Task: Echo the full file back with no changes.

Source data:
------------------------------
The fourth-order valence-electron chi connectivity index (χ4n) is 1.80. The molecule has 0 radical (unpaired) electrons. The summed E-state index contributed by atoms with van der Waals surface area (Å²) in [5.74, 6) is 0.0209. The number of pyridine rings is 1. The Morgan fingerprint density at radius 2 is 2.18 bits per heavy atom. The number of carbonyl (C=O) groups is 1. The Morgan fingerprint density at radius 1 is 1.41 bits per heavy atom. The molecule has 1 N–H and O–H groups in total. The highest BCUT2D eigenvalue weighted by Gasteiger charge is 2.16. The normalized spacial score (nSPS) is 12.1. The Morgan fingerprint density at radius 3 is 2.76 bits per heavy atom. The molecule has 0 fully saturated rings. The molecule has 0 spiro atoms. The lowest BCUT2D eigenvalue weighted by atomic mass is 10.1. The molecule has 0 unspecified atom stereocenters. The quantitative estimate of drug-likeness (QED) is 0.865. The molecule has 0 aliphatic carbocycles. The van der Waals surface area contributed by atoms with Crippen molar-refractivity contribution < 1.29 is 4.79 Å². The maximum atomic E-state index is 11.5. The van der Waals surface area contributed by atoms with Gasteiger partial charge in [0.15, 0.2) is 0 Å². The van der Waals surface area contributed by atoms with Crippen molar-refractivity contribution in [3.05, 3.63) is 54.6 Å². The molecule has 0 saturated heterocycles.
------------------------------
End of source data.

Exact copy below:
The fourth-order valence-electron chi connectivity index (χ4n) is 1.80. The molecule has 0 radical (unpaired) electrons. The summed E-state index contributed by atoms with van der Waals surface area (Å²) in [5.74, 6) is 0.0209. The number of pyridine rings is 1. The Morgan fingerprint density at radius 2 is 2.18 bits per heavy atom. The number of carbonyl (C=O) groups is 1. The Morgan fingerprint density at radius 1 is 1.41 bits per heavy atom. The molecule has 1 N–H and O–H groups in total. The highest BCUT2D eigenvalue weighted by Gasteiger charge is 2.16. The normalized spacial score (nSPS) is 12.1. The Morgan fingerprint density at radius 3 is 2.76 bits per heavy atom. The molecule has 0 fully saturated rings. The molecule has 0 spiro atoms. The lowest BCUT2D eigenvalue weighted by atomic mass is 10.1. The molecule has 0 unspecified atom stereocenters. The quantitative estimate of drug-likeness (QED) is 0.865. The molecule has 0 aliphatic carbocycles. The van der Waals surface area contributed by atoms with Crippen molar-refractivity contribution < 1.29 is 4.79 Å². The maximum atomic E-state index is 11.5. The van der Waals surface area contributed by atoms with Gasteiger partial charge in [0.15, 0.2) is 0 Å². The van der Waals surface area contributed by atoms with Crippen molar-refractivity contribution in [3.05, 3.63) is 54.6 Å². The molecule has 0 saturated heterocycles.